Hearing is not likely until March next year.
By: Chandrashekar Bhat
The trial into the allegations of racism in Yorkshire cricket will be held in public, a key demand from the club’s former player Azeem Rafiq.
Michael Vaughan and Matthew Hoggard and five other former England stars accused of racism had opposed a public hearing of the case, but the Cricket Discipline Commission of the England and Wales Cricket Board (ECB) has rejected the appeal, Sportsmail reported.
The ECB last summer charged the former players with racism offences after Rafiq in November 2021 gave evidence about the abuse he faced during his stints at Yorkshire.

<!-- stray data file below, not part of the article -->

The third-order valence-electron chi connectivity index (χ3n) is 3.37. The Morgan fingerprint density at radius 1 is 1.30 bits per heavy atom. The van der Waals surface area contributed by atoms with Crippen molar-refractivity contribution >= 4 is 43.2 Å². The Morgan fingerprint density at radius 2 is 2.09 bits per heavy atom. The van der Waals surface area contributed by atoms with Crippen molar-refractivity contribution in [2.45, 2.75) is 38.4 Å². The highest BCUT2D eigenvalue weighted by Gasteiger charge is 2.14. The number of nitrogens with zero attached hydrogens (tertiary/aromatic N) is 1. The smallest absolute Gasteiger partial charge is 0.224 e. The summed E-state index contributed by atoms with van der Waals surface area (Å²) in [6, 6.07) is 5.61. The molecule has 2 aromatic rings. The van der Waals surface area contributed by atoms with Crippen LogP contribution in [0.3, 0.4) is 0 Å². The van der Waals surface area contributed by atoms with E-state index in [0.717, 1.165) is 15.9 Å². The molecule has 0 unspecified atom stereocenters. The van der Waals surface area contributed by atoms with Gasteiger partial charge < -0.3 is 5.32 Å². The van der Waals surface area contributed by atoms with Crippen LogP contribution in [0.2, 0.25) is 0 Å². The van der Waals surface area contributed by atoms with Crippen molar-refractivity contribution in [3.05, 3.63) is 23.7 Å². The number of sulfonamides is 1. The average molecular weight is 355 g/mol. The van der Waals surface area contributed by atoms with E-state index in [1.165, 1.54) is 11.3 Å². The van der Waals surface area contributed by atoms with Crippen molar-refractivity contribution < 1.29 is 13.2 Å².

The spinner who has since relocated to Pakistan in the face of public backlash following his revelations had threatened not to appear for the trial if held in private, saying the case could collapse as he was the only witness to several incidents.
The hearing is unlikely to take place until March and several defendants may withdraw from the process, while key witness Adil Rashid is unlikely to appear, according to the Sportsmail report.
Yorkshire’s former coach Andrew Gale and former chair Roger Hutton said they would not participate in the process, citing their lack of faith in it.
During his latest appearance before the Digital, Culture, Media and Sport select committee earlier this month, Rafiq spoke about how he and his family endured abuse since he blew the whistle.
But he said little changed after he first gave evidence before the committee last year and “it feels like cricket is very much in denial”.
He said he had “a little hope” in the ECB’s new leadership but “it’s very little at the minute.”